Positive patient experience of wide awake local anaesthesia no tourniquet (WALANT) hand surgery in the government setting: a prospective descriptive study
Keywords:WALANT, hand surgery, trigger finger, carpal tunnel release
Background: The purpose of this study was to establish a subjective patient experience with wide awake local anaesthesia no tourniquet (WALANT) procedures performed in the institution from May 2019 to March 2020. WALANT surgery was initiated to improve standard operating procedure and to decrease theatre burden.
Methods: This prospective, descriptive study included 100 patients with a mean age of 59 years who required either a carpal tunnel or trigger finger release. The patients’ pain experience was documented on the visual analogue scale (VAS) for the local anaesthetic injection and the surgical procedure. Overall experience was assessed on the patient’s preference to have the procedure performed by the WALANT method or the conventional method.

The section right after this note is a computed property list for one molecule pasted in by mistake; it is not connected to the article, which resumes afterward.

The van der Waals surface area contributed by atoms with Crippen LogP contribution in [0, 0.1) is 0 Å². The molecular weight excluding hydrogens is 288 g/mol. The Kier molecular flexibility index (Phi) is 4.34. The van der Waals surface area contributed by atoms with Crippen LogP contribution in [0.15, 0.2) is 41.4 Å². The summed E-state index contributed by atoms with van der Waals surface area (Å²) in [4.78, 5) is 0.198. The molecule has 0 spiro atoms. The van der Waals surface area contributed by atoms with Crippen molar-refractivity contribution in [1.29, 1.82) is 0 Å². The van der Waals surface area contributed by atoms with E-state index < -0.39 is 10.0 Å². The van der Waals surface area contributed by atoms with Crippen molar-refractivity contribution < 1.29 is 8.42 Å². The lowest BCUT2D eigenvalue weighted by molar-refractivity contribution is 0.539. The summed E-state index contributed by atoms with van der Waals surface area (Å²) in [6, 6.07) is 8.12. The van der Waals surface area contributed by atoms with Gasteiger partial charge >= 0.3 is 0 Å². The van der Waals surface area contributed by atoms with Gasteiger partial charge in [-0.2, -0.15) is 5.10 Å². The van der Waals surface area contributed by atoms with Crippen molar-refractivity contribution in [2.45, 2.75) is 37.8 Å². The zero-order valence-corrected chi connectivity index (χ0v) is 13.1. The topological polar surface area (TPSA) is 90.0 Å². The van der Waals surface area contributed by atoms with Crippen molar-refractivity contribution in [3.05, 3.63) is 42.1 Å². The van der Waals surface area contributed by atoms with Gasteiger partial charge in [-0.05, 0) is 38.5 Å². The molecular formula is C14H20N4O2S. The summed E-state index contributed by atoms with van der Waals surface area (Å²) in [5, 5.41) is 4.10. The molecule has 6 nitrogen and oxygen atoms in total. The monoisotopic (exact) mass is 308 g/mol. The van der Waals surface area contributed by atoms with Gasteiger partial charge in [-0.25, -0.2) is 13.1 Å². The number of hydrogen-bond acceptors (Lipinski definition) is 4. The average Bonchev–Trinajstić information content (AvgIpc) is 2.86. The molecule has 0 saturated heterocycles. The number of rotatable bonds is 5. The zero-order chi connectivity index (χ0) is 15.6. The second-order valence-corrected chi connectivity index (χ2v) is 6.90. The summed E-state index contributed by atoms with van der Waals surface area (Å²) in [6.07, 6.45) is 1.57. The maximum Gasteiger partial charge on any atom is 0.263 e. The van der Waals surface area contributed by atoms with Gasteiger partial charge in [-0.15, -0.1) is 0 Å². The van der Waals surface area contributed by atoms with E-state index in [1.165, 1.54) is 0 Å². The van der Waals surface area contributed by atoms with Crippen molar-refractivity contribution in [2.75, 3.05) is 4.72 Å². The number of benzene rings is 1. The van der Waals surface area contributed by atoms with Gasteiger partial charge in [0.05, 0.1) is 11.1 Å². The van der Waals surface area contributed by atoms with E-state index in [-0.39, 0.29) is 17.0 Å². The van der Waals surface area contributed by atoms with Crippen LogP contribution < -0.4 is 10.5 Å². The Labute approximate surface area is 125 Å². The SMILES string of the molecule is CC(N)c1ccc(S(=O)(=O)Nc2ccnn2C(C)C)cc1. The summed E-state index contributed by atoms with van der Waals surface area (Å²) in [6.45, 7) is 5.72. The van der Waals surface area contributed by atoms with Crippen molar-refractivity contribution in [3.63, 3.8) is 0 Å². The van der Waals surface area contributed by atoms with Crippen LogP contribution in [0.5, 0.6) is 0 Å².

Results: One hundred patients were included, of which 67 had medical comorbidities. The mean VAS score was 1.5 (SD±1.6) with pain on injection. The mean VAS pain score during the surgical procedure was 0.2 (SD±0.7). One hundred per cent of patients (100/100) felt they would do the WALANT outpatient procedure again instead of admission to hospital and surgery in the theatre. Two complications occurred related to wound care problems, and were successfully managed. None of the patients required reoperations for incomplete release of the carpal tunnel or trigger finger surgery.
Conclusion: The results of this study suggest that minor hand surgery using the WALANT protocol can be performed effectively and with high patient satisfaction rates in the orthopaedic outpatient clinic, and is a useful tool in the skillset of a hand surgeon.
Level of evidence: Level 4